Can’t stop snacking? Make sure you’re not skimping on sleep. Research already shows a link between not spending enough hours in dreamland and weight gain, but exactly how sleep contributes to weight gain and overeating isn’t clear. According to some research, the answer lies with the way sleep affects two appetite hormones that turn on and off the desire to eat.
The Dueling Duo: Leptin and Ghrelin
Leptin and ghrelin are hormones that control appetite control. Leptin is produced by fat cells and sends a signal to the brain that curbs the desire to keep eating. It essentially puts a brake on your appetite. Some obese people don’t respond as readily to the satiety signals leptin sends because their body is resistant to it, a condition known as leptin resistance.
Ghrelin is produced by cells lining the stomach and pancreas. It’s the hormone that causes your to stomach to growl and sends you rushing to the kitchen for a snack. Ghrelin is a hormone you don’t want working overtime if you’re trying to control your weight.
Together, leptin and ghrelin working quietly behind the scenes in conjunction with other hormone players to control your desire to eat. They’re a powerful duo when it comes to appetite control.
How Sleep Affects Appetite Hormones
In a study published in Annals of Internal Medicine, researchers measured the effects of inadequate sleep on appetite hormones in 12 healthy young men of normal weight. They did this by restricting the amount the men slept for 2 night consecutive nights. On those nights, they were only allowed to sleep for 4 hours.
When researchers measured levels of appetite hormones in these sleep-deprived young men, they found that their leptin levels had dropped by 18% and their ghrelin levels rose by 28%. Not surprisingly, their appetite also increased, and they experienced more cravings for high-carb, energy dense foods.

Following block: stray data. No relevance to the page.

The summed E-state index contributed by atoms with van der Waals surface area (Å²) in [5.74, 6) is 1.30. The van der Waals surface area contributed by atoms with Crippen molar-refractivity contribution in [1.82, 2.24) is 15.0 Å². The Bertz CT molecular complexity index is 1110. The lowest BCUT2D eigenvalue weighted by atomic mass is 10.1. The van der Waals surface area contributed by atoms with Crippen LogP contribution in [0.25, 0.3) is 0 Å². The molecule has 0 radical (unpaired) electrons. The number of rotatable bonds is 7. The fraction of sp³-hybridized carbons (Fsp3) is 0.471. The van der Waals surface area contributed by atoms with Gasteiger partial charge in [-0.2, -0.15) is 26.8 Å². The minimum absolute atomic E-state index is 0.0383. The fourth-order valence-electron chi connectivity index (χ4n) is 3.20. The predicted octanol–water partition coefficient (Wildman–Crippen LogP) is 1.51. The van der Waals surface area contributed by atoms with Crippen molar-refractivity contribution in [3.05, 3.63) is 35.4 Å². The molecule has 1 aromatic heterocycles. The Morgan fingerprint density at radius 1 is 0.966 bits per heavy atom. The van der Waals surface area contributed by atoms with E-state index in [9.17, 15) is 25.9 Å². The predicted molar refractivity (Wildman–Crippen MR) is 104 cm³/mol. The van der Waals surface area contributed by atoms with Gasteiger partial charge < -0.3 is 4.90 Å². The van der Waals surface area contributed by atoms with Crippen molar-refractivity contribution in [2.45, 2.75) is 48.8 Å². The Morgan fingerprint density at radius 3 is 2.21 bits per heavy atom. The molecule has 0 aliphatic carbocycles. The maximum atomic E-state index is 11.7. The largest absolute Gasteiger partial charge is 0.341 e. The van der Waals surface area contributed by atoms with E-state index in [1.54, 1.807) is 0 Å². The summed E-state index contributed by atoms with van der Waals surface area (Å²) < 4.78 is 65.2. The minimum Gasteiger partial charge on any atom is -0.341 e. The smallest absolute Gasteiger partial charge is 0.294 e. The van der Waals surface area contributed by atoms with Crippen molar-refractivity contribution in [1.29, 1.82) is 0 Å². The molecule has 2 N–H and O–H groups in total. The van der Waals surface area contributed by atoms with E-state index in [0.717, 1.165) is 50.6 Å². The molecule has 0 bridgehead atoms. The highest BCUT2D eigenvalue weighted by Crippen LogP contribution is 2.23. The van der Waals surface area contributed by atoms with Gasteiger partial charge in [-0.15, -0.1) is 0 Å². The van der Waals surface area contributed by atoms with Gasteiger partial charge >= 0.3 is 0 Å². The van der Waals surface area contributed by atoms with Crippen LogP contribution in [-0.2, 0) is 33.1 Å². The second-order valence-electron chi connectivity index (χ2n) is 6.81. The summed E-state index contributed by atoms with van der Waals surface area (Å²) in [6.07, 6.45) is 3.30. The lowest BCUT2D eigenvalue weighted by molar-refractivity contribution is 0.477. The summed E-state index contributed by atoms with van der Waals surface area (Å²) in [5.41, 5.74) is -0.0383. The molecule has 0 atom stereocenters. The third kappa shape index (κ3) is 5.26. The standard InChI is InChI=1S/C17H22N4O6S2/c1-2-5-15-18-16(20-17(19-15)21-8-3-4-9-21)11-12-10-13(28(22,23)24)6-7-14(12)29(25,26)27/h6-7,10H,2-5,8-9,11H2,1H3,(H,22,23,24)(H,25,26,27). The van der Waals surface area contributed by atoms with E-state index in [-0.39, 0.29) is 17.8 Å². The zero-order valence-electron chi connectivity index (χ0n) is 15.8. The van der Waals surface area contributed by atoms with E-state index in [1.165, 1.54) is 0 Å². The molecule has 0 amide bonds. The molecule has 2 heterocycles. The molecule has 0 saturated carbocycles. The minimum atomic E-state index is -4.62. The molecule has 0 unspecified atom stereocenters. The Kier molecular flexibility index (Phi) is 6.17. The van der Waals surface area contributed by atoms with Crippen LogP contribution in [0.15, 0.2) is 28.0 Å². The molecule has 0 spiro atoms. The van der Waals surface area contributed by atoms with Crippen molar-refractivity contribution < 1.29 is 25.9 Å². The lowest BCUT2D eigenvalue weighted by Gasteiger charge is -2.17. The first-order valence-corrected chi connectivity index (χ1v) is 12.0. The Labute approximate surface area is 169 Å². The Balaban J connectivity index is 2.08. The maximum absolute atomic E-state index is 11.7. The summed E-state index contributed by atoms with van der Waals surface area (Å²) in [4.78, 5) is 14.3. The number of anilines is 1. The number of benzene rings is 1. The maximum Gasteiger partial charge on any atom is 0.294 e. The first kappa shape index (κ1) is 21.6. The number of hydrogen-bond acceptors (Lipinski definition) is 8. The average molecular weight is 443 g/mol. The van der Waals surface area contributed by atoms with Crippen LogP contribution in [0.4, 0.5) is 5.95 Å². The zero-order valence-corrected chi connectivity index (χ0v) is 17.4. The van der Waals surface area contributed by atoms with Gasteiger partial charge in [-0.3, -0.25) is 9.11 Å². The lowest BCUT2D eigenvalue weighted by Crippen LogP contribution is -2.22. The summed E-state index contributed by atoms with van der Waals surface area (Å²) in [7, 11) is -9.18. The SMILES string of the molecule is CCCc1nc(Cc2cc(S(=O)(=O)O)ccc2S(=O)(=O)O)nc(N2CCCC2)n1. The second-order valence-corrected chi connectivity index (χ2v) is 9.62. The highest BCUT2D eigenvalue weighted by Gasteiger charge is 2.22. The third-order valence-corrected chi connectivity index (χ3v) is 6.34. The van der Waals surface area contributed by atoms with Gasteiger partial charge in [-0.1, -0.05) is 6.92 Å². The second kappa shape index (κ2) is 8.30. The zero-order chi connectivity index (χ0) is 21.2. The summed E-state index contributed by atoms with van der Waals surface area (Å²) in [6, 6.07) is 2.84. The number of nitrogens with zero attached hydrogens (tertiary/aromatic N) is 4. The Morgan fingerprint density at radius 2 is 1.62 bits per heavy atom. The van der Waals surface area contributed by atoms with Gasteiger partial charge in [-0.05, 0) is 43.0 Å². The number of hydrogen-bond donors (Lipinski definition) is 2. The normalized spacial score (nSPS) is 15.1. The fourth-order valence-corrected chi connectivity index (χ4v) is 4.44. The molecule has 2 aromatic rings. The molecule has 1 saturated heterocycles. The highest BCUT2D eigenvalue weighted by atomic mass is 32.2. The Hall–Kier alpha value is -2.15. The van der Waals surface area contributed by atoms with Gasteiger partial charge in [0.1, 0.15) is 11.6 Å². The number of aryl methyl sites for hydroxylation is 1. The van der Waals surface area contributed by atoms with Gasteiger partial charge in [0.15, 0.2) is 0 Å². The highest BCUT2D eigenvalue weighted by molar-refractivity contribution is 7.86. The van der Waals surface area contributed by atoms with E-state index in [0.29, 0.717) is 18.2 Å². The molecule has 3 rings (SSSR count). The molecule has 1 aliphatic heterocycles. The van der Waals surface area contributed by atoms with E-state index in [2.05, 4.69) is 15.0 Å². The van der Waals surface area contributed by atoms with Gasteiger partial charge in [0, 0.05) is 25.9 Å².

Even though this study was small, other research also suggests that lack of sleep boosts appetite and cravings for carbs. Some experts believe it’s an underappreciated contributor to obesity.
Another Way Lack of Sleep Causes Weight Gain
If you deprive yourself of sleep, levels of the stress hormone cortisol rise. Cortisol is a hormone that breaks down muscle tissue, reduces resistance to infection and boosts belly fat, especially the most dangerous kind, visceral fat. Cortisol is another hormone that can trigger cravings for carbs and send you running to the vending machine for a high-calorie snack.
As you can see, a variety of hormonal players work overtime when you don’t get enough shut-eye. That’s why sleep should be a priority in the same way exercise is. If you’re working out regularly and aren’t shedding body fat, keep a sleep diary for two weeks and see if you’re getting enough sleep. If not, it’s time to re-prioritize.
To keep your appetite hormones in line, between seven and eight hours of sleep a night appears to be optimal. Less than that and you’ll have a harder time reigning in your appetite and may find it more difficult to resist high-carb treats like doughnuts that usually get passed around the office.
The Bottom Line?
Don’t underestimate the importance of sleep for controlling your weight. Lack of it can upset the delicate balance between your appetite hormones and undermine your efforts to control your weight. Next time you’re tempted to watch a late show on television, head to bed instead. You’ll feel better the next day, and you may eat less.
Medscape CME. “Getting Sufficient Sleep May Help Reduce Weight Gain”
Am. J. Epidemiol. (15 November 2006) 164 (10): 947-954.
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